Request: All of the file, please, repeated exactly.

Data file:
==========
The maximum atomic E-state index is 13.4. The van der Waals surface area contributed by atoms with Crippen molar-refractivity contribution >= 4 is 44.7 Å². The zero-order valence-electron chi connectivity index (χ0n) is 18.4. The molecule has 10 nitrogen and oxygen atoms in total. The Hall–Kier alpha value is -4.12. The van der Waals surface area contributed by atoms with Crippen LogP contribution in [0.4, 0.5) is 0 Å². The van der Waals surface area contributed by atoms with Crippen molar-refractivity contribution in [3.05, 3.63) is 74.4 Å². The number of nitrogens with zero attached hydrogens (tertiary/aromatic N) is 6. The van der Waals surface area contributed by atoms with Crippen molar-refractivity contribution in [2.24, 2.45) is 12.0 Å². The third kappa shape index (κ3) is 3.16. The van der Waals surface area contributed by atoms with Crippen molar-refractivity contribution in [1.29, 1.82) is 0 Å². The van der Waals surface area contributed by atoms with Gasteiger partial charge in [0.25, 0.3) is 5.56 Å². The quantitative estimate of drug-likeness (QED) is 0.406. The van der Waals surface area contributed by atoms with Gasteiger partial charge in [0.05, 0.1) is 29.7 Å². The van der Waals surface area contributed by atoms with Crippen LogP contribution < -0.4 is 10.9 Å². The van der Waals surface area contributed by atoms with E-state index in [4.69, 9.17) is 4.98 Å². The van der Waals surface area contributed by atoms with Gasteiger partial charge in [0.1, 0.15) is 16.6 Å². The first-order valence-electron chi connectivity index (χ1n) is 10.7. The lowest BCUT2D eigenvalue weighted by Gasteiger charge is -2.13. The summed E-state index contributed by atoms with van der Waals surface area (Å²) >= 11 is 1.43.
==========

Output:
The maximum atomic E-state index is 13.4. The van der Waals surface area contributed by atoms with Crippen molar-refractivity contribution >= 4 is 44.7 Å². The zero-order valence-electron chi connectivity index (χ0n) is 18.4. The molecule has 10 nitrogen and oxygen atoms in total. The Hall–Kier alpha value is -4.12. The van der Waals surface area contributed by atoms with Crippen LogP contribution in [0.4, 0.5) is 0 Å². The van der Waals surface area contributed by atoms with Crippen molar-refractivity contribution in [3.05, 3.63) is 74.4 Å². The number of nitrogens with zero attached hydrogens (tertiary/aromatic N) is 6. The van der Waals surface area contributed by atoms with Crippen molar-refractivity contribution in [2.24, 2.45) is 12.0 Å². The third kappa shape index (κ3) is 3.16. The van der Waals surface area contributed by atoms with Crippen molar-refractivity contribution in [1.29, 1.82) is 0 Å². The van der Waals surface area contributed by atoms with Gasteiger partial charge in [0.25, 0.3) is 5.56 Å². The quantitative estimate of drug-likeness (QED) is 0.406. The van der Waals surface area contributed by atoms with Gasteiger partial charge in [0.05, 0.1) is 29.7 Å². The van der Waals surface area contributed by atoms with Crippen LogP contribution < -0.4 is 10.9 Å². The van der Waals surface area contributed by atoms with E-state index in [4.69, 9.17) is 4.98 Å². The van der Waals surface area contributed by atoms with Gasteiger partial charge in [0.1, 0.15) is 16.6 Å². The first-order valence-electron chi connectivity index (χ1n) is 10.7. The lowest BCUT2D eigenvalue weighted by Gasteiger charge is -2.13. The summed E-state index contributed by atoms with van der Waals surface area (Å²) >= 11 is 1.43.